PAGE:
Lifting heavy weights is not recommended

#21
I suppose it’s going to depend on an individual’s body/metabolism, but I found that there is absolutely nothing wrong with lifting heavy weights while on OMAD.

If you eat foods that are high in fat/protein and low in carbohydrates, your blood sugar levels are going to remain relatively at the same level. Because of this, there isn’t a chance for your blood sugar to spike and then drop, meaning that you shouldn’t end up feeling dizzy unless you have blood pressure problems, which are an almost unrelated issue.

Fasting also increases your level of human growth hormone, making it easier to put on muscle. Personally, I’ll keep on lifting and doing OMAD.
Great Post!
It almost seems that most of the people on board here are actually “unhappy” with a positive change.
I can almost hear it: I’m sorry, I just can’t do such and such because, (sniff) ....I’m only allowed to have one meal.....a day (sniff).”.

If people would crack the books, do the research or even turn to the home page here, they’d find that there is Nothing they can’t physically nor mentally do whilst on OMAD.
Granted, we’re all different and we each have to struggle with different issues and it’s also a given that OMAD isn’t for everybody but the biggest reason for failure isn’t the concept of one meal a day, it’s the lack of understanding one’s own physiology.
 
#22
Thank you to the lifters on this thread. I have lost over 50 pounds and have been keeping motivated to continue by signing up for periodic Spartan races, which I absolutely need to lift heavy for if I want to heft my butt over 8 foot walls! I would like to lose 30 more, but have been plateauing for over a year and need to reintroduce fasting: OMAD is the only thing that ever worked for me outside of full juice fasting (where I lost my 50). In short: I want to lift heavy AND fast! It's just a matter of getting through the 7 hours of hunger post-workout before eating time that is daunting me now. :p
 
#23
Thank you to the lifters on this thread. I have lost over 50 pounds and have been keeping motivated to continue by signing up for periodic Spartan races, which I absolutely need to lift heavy for if I want to heft my butt over 8 foot walls! I would like to lose 30 more, but have been plateauing for over a year and need to reintroduce fasting: OMAD is the only thing that ever worked for me outside of full juice fasting (where I lost my 50). In short: I want to lift heavy AND fast! It's just a matter of getting through the 7 hours of hunger post-workout before eating time that is daunting me now. :p
Wow, you have a pretty “full plate” (pun intended).
On one hand, you’re looking for endurance and on the other you’re looking for more musclular strength. Combining the two in training is pretty hard row to hoe.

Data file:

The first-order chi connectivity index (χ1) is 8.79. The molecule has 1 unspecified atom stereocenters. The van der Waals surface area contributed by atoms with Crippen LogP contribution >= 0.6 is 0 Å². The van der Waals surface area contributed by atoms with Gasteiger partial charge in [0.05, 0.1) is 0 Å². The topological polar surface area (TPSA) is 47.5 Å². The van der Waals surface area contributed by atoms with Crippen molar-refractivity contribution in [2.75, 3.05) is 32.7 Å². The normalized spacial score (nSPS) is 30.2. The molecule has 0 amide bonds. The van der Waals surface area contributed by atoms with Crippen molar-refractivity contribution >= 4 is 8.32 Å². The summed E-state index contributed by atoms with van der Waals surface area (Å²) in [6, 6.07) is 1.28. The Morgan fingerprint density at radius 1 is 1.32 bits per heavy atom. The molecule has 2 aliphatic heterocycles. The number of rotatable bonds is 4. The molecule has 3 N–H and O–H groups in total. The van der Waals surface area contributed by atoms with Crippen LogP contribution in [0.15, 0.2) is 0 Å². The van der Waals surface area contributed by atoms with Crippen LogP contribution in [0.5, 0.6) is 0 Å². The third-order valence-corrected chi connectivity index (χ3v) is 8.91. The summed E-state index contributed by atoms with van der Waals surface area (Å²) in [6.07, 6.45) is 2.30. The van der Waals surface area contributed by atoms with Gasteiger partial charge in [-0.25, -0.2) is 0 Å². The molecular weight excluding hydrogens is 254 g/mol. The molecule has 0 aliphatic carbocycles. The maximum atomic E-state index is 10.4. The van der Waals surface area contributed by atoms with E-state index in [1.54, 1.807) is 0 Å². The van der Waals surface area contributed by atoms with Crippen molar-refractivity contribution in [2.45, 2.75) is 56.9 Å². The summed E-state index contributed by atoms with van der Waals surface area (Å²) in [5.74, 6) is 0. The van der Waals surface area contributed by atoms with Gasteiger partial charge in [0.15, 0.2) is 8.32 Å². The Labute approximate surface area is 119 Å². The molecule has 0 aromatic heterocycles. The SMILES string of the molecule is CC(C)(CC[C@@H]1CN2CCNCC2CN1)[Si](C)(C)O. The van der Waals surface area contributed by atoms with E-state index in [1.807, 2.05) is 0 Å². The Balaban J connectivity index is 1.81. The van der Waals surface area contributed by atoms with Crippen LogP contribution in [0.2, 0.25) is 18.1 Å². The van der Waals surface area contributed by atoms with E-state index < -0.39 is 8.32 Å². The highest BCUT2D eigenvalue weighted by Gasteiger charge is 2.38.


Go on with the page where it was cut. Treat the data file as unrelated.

Since your biggest concern right now is the plateau you’re experiencing, there might be a small solution. Even whilst on the OMAD diet, it’s still important “feed” your body within 20-30 minutes after a hard workout to prevent a catabolic state to set in. For the aerobic folks, that may be okay but for those who are trying to build muscle AND endurance, it’s a no-no.
There is nothing in the rules that say you can’t have a protein shake laced with 10 grams or so of BCAA’s in the mix directly after a workout. Even if it were against the rules, I still do it and will always do it. The BCAA’s help direct traffic and prevents our body from snatching up much needed protein and directs it to go into fat stores and the carbs in the shake in order to produce much needed glucose. Merely staying hydrated isn’t going to do the whole job you’re looking for.

Another solution to the plateau problem is to switch up your routine. Everyone who is really into bodybuilding and endurance gets stuck in a rut with their routines. Switch up. Hypertrophy one day, endurance another and aerobic on another with a mandatory 6 to 8 hour differential in between to prevent your body from overlapping. 6 weeks or so later, switch it up again. With that, change the number of sets, use drop weight sets and the number of reps. Basically, do anything you can do to catch your muscle memory off guard.

Hope this helps little lady. I’m looking forward to hearing more of your progress.........
 

Happyflowerlady

Moderator
Staff member
#24
Hello, @waywardcompass , and welcome to the OMAD diet forum ! We do not have a lot of weight lifters here, so it is great to have another one and give @Bobby Cole someone that he can converse with about bodybuilding.
It sounds like you must be fasting for a long time after you do your weight training ? I think that would be hard because 7 hours is a long time. We go to the fitness center in the morning, and then I have my OMAD meal after we get back home, so I am never waiting hours before I eat.
Maybe , a protein drink after your workout ? That would break the fast, but it would also give you something to help sustain your for the 7 hours before you have your food, and it would still be only one actual meal per day ?
I often have at least part of a protein drink before we go to the fitness center, just depending on how early in the morning we go, and what time I got out of bed.
 
#25